Featuring Allen and Axt, plus saxophonist Doug Webb and trumpeter Steve Huffsteter, recorded in 2007 and finally released a few months ago on Tull’s own Toy Car label, I Just Want to Get Paid! is a wonderful collection of 14 original tunes, all smart, fresh and inventive. As great as the songs are, Tull, strongly reminiscent of both Kurt Elling and Mark Murphy, is just as impressive an interpreter.

If, by chance, your local jazz deejay is hip enough to know about, and dig, the album, chances are you’ve heard one (or more) of the five songs that represent the wry, sardonic side of Tull, since they’re the immediate attention-getters. As a wordsmith capable of crafting sly, brilliantly funny, slice-of-life tunes, he is in the same league as Lorraine Feather and, like Feather, is steadily inching toward that exalted plateau inhabited by Dave Frishberg. The title track, already a cult favorite among every jazz musician who has ever gotten stiffed after a gig (in other words, every jazz musician), tells of a top-drawer player who, having lowered his standards by accepting a club date fronted by a mediocre leader, finds injury added to insult when no cash (but plenty of empty promises) is forthcoming.

Tull’s tally of woes from the jazz trenches continue with “You’re Talking to Loud,” a welcome putdown of, as the title suggests, all those garrulous boors who’s nonstop yakking invariably grows louder during solos and soft numbers. Rounding out the delightfully mournful trio is “The Minutes Pass Like Hours When You Sing,” a backhanded slap to every amateur warbler who, fueled by too much beer, too many nights at the local karaoke joint and zero awareness of the severity of their vocal limitations, insists (typically with a $1 donation to the tip jar) on climbing onstage to massacre “Melancholy Baby” or “New York, New York.”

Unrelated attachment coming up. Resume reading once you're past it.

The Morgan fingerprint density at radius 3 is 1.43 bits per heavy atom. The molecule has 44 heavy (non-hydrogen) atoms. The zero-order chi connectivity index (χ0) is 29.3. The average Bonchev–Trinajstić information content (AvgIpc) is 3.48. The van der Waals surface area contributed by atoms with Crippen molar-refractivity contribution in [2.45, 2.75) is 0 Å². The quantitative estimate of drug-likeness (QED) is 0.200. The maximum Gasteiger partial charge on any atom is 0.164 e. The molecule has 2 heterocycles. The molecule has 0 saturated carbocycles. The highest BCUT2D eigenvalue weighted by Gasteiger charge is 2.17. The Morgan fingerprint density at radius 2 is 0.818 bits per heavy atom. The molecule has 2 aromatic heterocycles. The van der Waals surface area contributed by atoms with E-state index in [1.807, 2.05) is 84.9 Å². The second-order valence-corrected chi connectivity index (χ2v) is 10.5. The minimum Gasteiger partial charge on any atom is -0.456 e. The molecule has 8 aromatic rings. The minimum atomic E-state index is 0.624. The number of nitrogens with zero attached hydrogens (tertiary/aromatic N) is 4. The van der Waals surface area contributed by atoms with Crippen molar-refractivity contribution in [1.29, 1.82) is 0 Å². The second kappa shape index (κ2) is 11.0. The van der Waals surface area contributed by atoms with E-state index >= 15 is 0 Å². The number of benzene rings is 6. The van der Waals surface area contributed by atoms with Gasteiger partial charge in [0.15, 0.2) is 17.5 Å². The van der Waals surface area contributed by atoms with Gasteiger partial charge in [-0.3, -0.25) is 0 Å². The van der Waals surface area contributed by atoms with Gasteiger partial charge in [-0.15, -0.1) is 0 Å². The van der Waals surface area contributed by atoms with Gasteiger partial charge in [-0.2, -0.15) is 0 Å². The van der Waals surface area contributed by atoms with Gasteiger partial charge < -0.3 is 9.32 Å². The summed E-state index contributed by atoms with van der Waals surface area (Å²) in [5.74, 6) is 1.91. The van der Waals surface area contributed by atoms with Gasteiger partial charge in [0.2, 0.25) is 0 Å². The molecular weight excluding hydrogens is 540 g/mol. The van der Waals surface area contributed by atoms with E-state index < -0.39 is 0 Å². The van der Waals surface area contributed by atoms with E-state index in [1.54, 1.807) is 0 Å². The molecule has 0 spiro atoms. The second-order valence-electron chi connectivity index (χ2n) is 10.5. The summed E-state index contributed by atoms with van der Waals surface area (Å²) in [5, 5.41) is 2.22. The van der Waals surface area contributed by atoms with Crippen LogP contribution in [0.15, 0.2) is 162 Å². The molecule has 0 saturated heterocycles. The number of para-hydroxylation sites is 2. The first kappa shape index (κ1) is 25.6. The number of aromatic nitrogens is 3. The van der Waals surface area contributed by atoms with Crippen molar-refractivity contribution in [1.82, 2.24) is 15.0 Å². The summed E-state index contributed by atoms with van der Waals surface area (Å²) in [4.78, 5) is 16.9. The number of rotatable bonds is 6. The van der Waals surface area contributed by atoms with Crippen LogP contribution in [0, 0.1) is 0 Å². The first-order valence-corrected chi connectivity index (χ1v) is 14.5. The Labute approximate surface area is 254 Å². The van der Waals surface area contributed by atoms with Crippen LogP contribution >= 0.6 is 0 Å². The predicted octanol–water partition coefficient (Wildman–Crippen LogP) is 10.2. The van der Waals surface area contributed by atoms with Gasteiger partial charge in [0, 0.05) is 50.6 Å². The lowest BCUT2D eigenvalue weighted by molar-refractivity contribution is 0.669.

But Tull’s sarcasm isn’t limited just to the louts and lowlifes of the jazz world. Anyone who has ever suffered the incompetence of the airline industry (in other words, anyone) will appreciate “The Airplane Song.” From overpriced drinks to howling infants, Tull covers the entire rulebook of air travel incompetence and inconsideration. Among the best of his laugh-out-loud observations: “the drink cart smacked me in the elbow, kamikaze-style, which caught me by surprise ’cause I’m not sitting on the aisle,” and “I watch them load my suitcase on the airplane… that’s across from the plane I’m on.” Tull also riffs on Joe Williams’ classic “Every Day I Have the Blues,” crafting a long list of churlish complaints that only the insanely rich, and exorbitantly self-absorbed could make on “Every Other Day I Have the Blues.”